The Cornerstones General Education Program is an experimental General Education curriculum designed to provide students with a foundational, liberal arts-focused core based on three categories of course experiences:
The Cornerstones: two linked courses in First (FYEP 101 and FYEP 190) and Sophomore Years (SYEP 201 and SYEP 202). The first-year courses are thematic, often incorporating contemporary issues as a way to hone academic reading and writing skills and abilities while learning effectively in collaborative classroom communities. The second-year courses build on these experiences, asking students to explore “big enough questions” while engaging with PLU themes around diversity, justice, and sustainability, civic engagement, and vocation.
A Distributive Core: the full range of the liberal arts are represented through courses taken in the Humanities (English, Languages, Philosophy, and Religion), the Social Sciences (Anthropology, Economics, History, Psychology, Sociology, Social Work), the Arts (Art & Design, Music, Theatre), the Natural Sciences (Biology, Chemistry, Geosciences, Physics), and Mathematics. Students will take one course in each of these categories.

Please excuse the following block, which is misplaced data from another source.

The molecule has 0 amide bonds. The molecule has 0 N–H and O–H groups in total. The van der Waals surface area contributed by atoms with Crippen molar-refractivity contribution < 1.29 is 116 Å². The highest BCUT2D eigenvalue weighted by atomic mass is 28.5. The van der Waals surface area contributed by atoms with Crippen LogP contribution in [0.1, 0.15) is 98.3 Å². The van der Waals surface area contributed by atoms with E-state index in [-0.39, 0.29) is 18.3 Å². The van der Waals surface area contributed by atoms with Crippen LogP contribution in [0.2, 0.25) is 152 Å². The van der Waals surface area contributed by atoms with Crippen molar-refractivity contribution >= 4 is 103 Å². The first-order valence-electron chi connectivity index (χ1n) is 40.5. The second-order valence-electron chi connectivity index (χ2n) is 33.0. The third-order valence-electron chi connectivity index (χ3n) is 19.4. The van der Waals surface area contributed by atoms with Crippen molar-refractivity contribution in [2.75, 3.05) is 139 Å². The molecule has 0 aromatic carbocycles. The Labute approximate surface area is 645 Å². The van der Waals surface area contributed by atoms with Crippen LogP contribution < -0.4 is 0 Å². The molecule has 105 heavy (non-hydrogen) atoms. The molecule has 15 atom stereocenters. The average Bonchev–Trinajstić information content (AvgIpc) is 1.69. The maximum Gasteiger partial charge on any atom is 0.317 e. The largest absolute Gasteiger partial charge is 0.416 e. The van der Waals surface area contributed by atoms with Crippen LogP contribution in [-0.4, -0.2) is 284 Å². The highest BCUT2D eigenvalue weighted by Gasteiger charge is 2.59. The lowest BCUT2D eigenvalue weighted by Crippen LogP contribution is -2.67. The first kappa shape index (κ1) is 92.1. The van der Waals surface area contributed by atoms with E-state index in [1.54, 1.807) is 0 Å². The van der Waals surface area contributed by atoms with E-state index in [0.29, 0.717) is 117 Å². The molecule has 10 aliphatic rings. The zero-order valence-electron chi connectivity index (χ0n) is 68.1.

A Minor: a minor in the Humanities (English, Philosophy, Languages and Literatures, or Religion), Humanities-focused Social Sciences (Anthropology and History), or Interdisciplinary Studies (Children’s Literature & Culture, Chinese Studies, Environmental Studies, Global Studies, Holocaust and Genocide Studies, Publishing and Printing Arts, Scandinavian Area Studies, or Women’s & Gender Studies) provides students with an opportunity to take a closer look at a particular discipline in ways that complement and extend their intended major.
Additionally, in the final year of the program (year three), Cornerstones students will submit artifacts built on these experiences and reflections in an online e-portfolio. This e-portfolio will be developed over all three years in the program, but will culminate in a 1 credit e-portfolio design and reflection course taken during the student’s third year (fall or spring).